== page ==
To assess the dispersion of GNP nanoparticles within TPS films, the morphological structures of neat TPS, GNP, and reinforced biocomposite films of TPS/GNP were examined using FESEM (Fig. 3). The GNP nanoparticles in Fig. 3(a) showed a distinct size ratio of the particles and short stacks of platelet-shaped graphene sheets. These layers are held together by van der Waals forces (Mohan et al. 2020a). Based on Fig. 2(b), the TPS had a smooth and clean fracture surface due to its brittle behavior at room temperature. In contrast, when 0.75 wt% of GNP was added to the starch matrix, voids were observed and the fracture surface condition became rougher. Furthermore, the FESEM analysis reveals the presence of clusters and agglomerations of GNP nanoparticles within the TPS/GNP films. These clusters can have an influence on the barrier properties and mechanical characteristics of the films. Among the TPS/GNP films, the specimen with a GNP concentration of 12 wt% demonstrated a more uniform dispersion of nanoparticles within the polymer matrix compared to the other formulation. This improved dispersion is believed to contribute to enhanced mechanical strength in the TPS/12GNP film.

In addition to micrograph of FESEM, surface roughness was assessed to characterize the properties of the films (see Fig. 4). The contact angle, which is a commonly used parameter to evaluate wettability and surface hydrophobicity, was employed in this study. High contact angles (θ > 90°) are indicative of a hydrophobic surface, while low contact angles (θ < 90°) are associated with hydrophilic surfaces (Kabir and Garg 2023; Otàlora Gonzàlez et al. 2020).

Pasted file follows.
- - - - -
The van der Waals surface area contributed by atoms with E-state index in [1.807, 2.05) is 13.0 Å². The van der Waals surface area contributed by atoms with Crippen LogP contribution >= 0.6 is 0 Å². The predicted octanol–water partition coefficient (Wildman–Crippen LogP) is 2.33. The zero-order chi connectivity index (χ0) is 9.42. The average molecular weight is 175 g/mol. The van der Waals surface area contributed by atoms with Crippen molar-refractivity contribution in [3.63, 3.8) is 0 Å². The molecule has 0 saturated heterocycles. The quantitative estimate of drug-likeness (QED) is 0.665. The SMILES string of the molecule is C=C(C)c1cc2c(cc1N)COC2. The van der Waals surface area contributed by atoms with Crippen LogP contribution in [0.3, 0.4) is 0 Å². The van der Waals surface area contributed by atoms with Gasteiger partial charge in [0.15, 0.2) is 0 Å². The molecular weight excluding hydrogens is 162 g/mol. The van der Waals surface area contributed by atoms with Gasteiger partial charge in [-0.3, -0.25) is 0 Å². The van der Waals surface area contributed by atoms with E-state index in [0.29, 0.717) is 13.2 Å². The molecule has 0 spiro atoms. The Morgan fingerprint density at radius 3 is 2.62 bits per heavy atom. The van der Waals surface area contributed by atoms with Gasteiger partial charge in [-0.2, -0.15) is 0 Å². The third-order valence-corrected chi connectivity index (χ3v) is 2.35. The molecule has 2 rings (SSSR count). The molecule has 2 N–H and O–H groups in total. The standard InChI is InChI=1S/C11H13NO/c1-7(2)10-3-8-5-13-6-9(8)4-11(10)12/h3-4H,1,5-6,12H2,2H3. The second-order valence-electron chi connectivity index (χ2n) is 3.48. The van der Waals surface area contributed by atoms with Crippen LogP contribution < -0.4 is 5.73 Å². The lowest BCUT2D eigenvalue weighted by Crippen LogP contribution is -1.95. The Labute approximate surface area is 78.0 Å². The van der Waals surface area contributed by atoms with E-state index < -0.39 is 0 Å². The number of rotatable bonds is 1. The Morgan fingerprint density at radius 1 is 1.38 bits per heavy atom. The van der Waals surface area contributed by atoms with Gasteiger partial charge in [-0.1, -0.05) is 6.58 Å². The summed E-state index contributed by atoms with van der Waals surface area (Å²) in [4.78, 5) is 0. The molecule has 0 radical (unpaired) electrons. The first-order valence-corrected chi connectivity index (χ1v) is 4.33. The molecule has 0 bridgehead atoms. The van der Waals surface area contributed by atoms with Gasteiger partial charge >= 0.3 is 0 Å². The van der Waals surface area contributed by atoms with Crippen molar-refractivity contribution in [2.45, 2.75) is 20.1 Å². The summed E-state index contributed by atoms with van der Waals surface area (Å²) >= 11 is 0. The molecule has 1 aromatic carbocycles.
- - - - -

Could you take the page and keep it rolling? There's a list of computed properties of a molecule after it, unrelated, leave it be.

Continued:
In line with the water uptake behavior observed in the TPS and TPS/GNP films, the water contact angle results displayed a similar trend. The addition of 0.75 wt% of GNP led to an increase in the water contact angle from 28.6° to 33.8°. Notably, the highest water contact angle of 42.0° was attained with a GNP content of 12 wt%. However, for the specimen with 15 wt% GNP, the water contact angle decreased. This decrease can be attributed to the poor dispersion of the high concentration of GNP within the film matrix, which affected the overall surface characteristics and hydrophobicity of the composite material. Due to its greater wettability compared to TPS/GNP, TPS demonstrates a correlation with contact angle, serving as an indicator of surface energy between the polymer and graphene oxide. This relationship highlights the higher surface energy associated with polymers exhibiting increased wettability (Feng et al. 2023).

Fig. 3. FESEM micrograft of (a) GNP particles, (b) TPS, (c) TPS/0.75GNP, (d) TPS/1.5GNP, (e) TPS/3GNP, (f) TPS/6GNP, (g) TPS/12GNP, and (h) TPS/15GNP

The contact angle of the TPS film can be attributed to its nonporous, smooth surface with low surface roughness as in FESEM micrograph (see Fig. 2(b)). This observation aligns with previous studies indicating that the contact angle is influenced by capillary porosity and surface tension (Dong et al. 2021). As the GNP content increased in the composite films, the contact angle correspondingly increased, indicating increased hydrophobicity. This enhanced hydrophobicity can be attributed to two main factors: (a) the increased roughness has been observed in FESEM micrographs and (b) the inherent hydrophobic nature of GNP itself, which imparts greater hydrophobicity to the composite material (Tarhini and Tehrani-Bagha 2019; Kim et al. 2022).

Fig. 4. The water contact angle of the biocomposites films of (a) TPS, (b) TPS/0.75GNP, (c)
TPS/1.5GNP, (d) TPS/3GNP, (e) TPS/6GNP, (f) TPS/12GNP, and (g) TPS/15GNP

Mechanical Properties of TPS/GNP Films